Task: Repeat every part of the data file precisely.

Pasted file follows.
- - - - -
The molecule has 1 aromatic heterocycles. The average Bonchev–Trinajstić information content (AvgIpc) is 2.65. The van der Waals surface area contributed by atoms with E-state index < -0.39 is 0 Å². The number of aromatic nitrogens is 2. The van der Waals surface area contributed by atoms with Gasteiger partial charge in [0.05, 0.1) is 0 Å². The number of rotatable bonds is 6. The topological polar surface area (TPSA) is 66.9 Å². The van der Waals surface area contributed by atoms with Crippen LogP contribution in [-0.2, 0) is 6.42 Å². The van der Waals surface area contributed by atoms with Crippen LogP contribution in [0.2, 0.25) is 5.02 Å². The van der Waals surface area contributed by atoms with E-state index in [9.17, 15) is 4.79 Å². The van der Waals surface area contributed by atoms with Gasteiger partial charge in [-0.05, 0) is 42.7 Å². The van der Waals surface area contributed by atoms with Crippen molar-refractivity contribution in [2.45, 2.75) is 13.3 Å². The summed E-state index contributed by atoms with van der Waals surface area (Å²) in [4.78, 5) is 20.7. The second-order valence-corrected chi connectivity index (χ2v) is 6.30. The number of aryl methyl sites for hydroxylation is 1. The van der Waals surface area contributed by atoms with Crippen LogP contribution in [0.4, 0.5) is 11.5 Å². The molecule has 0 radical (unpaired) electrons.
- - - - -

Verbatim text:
The molecule has 1 aromatic heterocycles. The average Bonchev–Trinajstić information content (AvgIpc) is 2.65. The van der Waals surface area contributed by atoms with E-state index < -0.39 is 0 Å². The number of aromatic nitrogens is 2. The van der Waals surface area contributed by atoms with Gasteiger partial charge in [0.05, 0.1) is 0 Å². The number of rotatable bonds is 6. The topological polar surface area (TPSA) is 66.9 Å². The van der Waals surface area contributed by atoms with Crippen LogP contribution in [-0.2, 0) is 6.42 Å². The van der Waals surface area contributed by atoms with Crippen LogP contribution in [0.2, 0.25) is 5.02 Å². The van der Waals surface area contributed by atoms with E-state index in [9.17, 15) is 4.79 Å². The van der Waals surface area contributed by atoms with Gasteiger partial charge in [-0.05, 0) is 42.7 Å². The van der Waals surface area contributed by atoms with Crippen molar-refractivity contribution in [2.45, 2.75) is 13.3 Å². The summed E-state index contributed by atoms with van der Waals surface area (Å²) in [4.78, 5) is 20.7. The second-order valence-corrected chi connectivity index (χ2v) is 6.30. The number of aryl methyl sites for hydroxylation is 1. The van der Waals surface area contributed by atoms with Crippen LogP contribution in [0.4, 0.5) is 11.5 Å². The molecule has 0 radical (unpaired) electrons.